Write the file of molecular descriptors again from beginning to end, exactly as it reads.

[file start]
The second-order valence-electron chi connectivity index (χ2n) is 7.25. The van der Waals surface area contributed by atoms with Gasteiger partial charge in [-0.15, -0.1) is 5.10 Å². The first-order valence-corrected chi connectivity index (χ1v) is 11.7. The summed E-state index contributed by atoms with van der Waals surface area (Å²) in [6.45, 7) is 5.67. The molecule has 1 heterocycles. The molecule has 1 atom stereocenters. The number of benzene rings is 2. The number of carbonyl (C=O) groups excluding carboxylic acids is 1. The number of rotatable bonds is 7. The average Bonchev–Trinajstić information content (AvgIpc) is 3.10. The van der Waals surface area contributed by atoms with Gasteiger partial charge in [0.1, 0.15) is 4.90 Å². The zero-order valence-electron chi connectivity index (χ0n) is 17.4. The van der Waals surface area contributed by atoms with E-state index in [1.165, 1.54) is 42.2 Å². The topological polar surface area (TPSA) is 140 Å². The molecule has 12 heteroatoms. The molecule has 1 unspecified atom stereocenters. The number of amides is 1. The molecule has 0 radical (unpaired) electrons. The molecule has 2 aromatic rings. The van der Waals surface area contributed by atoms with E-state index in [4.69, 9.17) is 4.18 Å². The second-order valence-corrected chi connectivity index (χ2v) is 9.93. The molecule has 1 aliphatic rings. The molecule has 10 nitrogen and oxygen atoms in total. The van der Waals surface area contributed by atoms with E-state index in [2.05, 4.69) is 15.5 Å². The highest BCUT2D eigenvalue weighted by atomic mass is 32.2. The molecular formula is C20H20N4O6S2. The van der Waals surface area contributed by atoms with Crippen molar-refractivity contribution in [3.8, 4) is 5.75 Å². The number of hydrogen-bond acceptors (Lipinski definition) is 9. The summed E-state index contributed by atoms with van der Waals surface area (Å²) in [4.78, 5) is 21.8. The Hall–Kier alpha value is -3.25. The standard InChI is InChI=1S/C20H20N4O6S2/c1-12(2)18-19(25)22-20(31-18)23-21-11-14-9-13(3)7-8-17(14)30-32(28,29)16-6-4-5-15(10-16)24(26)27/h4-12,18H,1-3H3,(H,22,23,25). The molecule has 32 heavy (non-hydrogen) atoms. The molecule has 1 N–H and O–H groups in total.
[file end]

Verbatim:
The second-order valence-electron chi connectivity index (χ2n) is 7.25. The van der Waals surface area contributed by atoms with Gasteiger partial charge in [-0.15, -0.1) is 5.10 Å². The first-order valence-corrected chi connectivity index (χ1v) is 11.7. The summed E-state index contributed by atoms with van der Waals surface area (Å²) in [6.45, 7) is 5.67. The molecule has 1 heterocycles. The molecule has 1 atom stereocenters. The number of benzene rings is 2. The number of carbonyl (C=O) groups excluding carboxylic acids is 1. The number of rotatable bonds is 7. The average Bonchev–Trinajstić information content (AvgIpc) is 3.10. The van der Waals surface area contributed by atoms with Gasteiger partial charge in [0.1, 0.15) is 4.90 Å². The zero-order valence-electron chi connectivity index (χ0n) is 17.4. The van der Waals surface area contributed by atoms with E-state index in [1.165, 1.54) is 42.2 Å². The topological polar surface area (TPSA) is 140 Å². The molecule has 12 heteroatoms. The molecule has 1 unspecified atom stereocenters. The number of amides is 1. The molecule has 0 radical (unpaired) electrons. The molecule has 2 aromatic rings. The van der Waals surface area contributed by atoms with E-state index in [4.69, 9.17) is 4.18 Å². The second-order valence-corrected chi connectivity index (χ2v) is 9.93. The molecule has 1 aliphatic rings. The molecule has 10 nitrogen and oxygen atoms in total. The van der Waals surface area contributed by atoms with E-state index in [2.05, 4.69) is 15.5 Å². The highest BCUT2D eigenvalue weighted by atomic mass is 32.2. The molecular formula is C20H20N4O6S2. The van der Waals surface area contributed by atoms with Crippen molar-refractivity contribution in [3.8, 4) is 5.75 Å². The number of hydrogen-bond acceptors (Lipinski definition) is 9. The summed E-state index contributed by atoms with van der Waals surface area (Å²) in [4.78, 5) is 21.8. The Hall–Kier alpha value is -3.25. The standard InChI is InChI=1S/C20H20N4O6S2/c1-12(2)18-19(25)22-20(31-18)23-21-11-14-9-13(3)7-8-17(14)30-32(28,29)16-6-4-5-15(10-16)24(26)27/h4-12,18H,1-3H3,(H,22,23,25). The molecule has 32 heavy (non-hydrogen) atoms. The molecule has 1 N–H and O–H groups in total.